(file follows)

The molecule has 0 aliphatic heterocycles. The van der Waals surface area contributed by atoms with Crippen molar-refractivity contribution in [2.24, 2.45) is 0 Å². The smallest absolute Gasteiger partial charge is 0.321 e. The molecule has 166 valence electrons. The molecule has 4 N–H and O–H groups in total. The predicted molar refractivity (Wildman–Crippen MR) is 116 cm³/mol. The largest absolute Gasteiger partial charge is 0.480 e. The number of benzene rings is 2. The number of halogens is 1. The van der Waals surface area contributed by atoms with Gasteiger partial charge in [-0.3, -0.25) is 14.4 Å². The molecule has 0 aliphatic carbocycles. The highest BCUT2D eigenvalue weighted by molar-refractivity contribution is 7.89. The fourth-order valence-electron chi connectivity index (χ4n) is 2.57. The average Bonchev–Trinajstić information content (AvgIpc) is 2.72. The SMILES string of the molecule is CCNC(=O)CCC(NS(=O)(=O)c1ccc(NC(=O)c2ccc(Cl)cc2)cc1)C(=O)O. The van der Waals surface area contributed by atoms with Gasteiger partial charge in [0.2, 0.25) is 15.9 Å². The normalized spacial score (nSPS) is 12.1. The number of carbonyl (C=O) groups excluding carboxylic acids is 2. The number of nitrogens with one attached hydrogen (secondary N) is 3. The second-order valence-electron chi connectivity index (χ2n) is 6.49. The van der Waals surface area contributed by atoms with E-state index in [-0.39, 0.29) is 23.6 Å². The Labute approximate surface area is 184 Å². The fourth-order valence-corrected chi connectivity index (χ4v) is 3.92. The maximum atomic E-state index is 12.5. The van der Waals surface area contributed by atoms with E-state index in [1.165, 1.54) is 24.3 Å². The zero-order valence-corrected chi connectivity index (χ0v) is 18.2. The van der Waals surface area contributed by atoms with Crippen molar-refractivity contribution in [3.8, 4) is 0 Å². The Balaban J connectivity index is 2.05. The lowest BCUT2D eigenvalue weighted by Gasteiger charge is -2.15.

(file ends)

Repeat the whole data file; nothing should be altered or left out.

The molecule has 0 aliphatic heterocycles. The van der Waals surface area contributed by atoms with Crippen molar-refractivity contribution in [2.24, 2.45) is 0 Å². The smallest absolute Gasteiger partial charge is 0.321 e. The molecule has 166 valence electrons. The molecule has 4 N–H and O–H groups in total. The predicted molar refractivity (Wildman–Crippen MR) is 116 cm³/mol. The largest absolute Gasteiger partial charge is 0.480 e. The number of benzene rings is 2. The number of halogens is 1. The van der Waals surface area contributed by atoms with Gasteiger partial charge in [-0.3, -0.25) is 14.4 Å². The molecule has 0 aliphatic carbocycles. The highest BCUT2D eigenvalue weighted by molar-refractivity contribution is 7.89. The fourth-order valence-electron chi connectivity index (χ4n) is 2.57. The average Bonchev–Trinajstić information content (AvgIpc) is 2.72. The SMILES string of the molecule is CCNC(=O)CCC(NS(=O)(=O)c1ccc(NC(=O)c2ccc(Cl)cc2)cc1)C(=O)O. The van der Waals surface area contributed by atoms with Gasteiger partial charge in [0.2, 0.25) is 15.9 Å². The normalized spacial score (nSPS) is 12.1. The number of carbonyl (C=O) groups excluding carboxylic acids is 2. The number of nitrogens with one attached hydrogen (secondary N) is 3. The second-order valence-electron chi connectivity index (χ2n) is 6.49. The van der Waals surface area contributed by atoms with E-state index in [-0.39, 0.29) is 23.6 Å². The Labute approximate surface area is 184 Å². The fourth-order valence-corrected chi connectivity index (χ4v) is 3.92. The maximum atomic E-state index is 12.5. The van der Waals surface area contributed by atoms with E-state index in [1.165, 1.54) is 24.3 Å². The zero-order valence-corrected chi connectivity index (χ0v) is 18.2. The van der Waals surface area contributed by atoms with Crippen molar-refractivity contribution in [3.8, 4) is 0 Å². The Balaban J connectivity index is 2.05. The lowest BCUT2D eigenvalue weighted by Gasteiger charge is -2.15.